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I have got through the bill 'for proportioning crimes and punishments in cases heretofore capital,' and now enclose it to you with a request that you will be so good, as scrupulously to examine and correct it, that it may be presented to our committee, with as few defects as possible. In its style, I have aimed at accuracy, brevity, and simplicity, preserving, however, the very words of the established law, wherever their meaning had been sanctioned by judicial decisions, or rendered technical by usage. The same matter, if couched in the modern statutory language, with all its tautologies, redundancies, and circumlocutions, would have spread itself over many pages, and been unintelligible to those whom it most concerns. Indeed, I wished to exhibit a sample of reformation in the barbarous style, into which modern statutes have degenerated from their ancient simplicity. And I must pray you to be as watchful over what I have not said, as what is said; for the omissions of this bill have all their positive meaning. I have thought it better to drop, in silence, the laws we mean to discontinue, and let them be swept away by the general negative words of this, than to detail them in clauses of express repeal. By the side of the text I have written the note? I made, as I went along, for the benefit of my own memory. They may serve to draw your attention to questions, to which the expressions or the omissions of the text may give rise. The extracts from the Anglo-Saxon laws, the sources of the Common law, I wrote in their original, for my own satisfaction; but I have added Latin, or liberal English translations. From the time of Canute to that of the Magna Charta, you know, the text of our statutes is preserved to us in Latin only, and some old French.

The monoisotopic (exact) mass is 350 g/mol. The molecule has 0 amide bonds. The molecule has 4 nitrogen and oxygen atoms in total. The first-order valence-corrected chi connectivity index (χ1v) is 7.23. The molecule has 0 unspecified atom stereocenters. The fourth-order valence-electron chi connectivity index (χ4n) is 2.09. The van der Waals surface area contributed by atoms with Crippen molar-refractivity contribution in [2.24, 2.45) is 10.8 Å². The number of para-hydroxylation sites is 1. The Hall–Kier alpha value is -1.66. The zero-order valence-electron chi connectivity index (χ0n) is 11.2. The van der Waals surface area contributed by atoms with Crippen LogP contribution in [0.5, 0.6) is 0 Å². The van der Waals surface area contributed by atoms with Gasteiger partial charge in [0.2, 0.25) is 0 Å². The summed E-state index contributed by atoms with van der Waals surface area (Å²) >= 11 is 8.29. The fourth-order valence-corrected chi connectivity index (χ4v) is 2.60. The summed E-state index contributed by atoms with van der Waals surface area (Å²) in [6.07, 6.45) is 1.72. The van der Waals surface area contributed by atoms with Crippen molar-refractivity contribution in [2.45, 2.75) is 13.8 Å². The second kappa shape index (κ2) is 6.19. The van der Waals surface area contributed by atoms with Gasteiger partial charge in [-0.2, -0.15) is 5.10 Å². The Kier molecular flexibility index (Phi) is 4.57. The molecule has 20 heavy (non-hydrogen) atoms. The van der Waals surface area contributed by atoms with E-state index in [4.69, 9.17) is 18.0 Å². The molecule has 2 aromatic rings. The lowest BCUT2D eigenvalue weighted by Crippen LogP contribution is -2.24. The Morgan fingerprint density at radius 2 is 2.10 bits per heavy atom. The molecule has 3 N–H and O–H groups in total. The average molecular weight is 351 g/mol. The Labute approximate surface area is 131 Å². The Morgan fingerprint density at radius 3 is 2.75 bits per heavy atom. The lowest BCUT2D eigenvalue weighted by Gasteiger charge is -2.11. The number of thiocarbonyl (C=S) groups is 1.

I have strictly observed the scale of punishments settled by the Committee, without being entirely satisfied with it. The "Lex talionis", although a restitution of the Common law, to the simplicity of which we have generally found it so advantageous to return, will be revolting to the humanized feelings of modern times. An eye for an eye, and a hand for a hand, will exhibit spectacles in execution, whose moral effect would be questionable; and even the "membrum pro membro" of Bracton, or the punishment of the offending member, although long authorized by our law, for the same offence in a slave, has, you know, been not long since repealed, in conformity with public sentiment. This needs reconsideration.
I have heard little of the proceedings of the Assembly, and do not expect to be with you till about the close of the month. In the mean time, present me respectfully to Mrs. Wythe, and accept assurances of the affectionate esteem and respect of, Dear Sir, Your friend and servant,
George Wythe, Esq.
- President Jefferson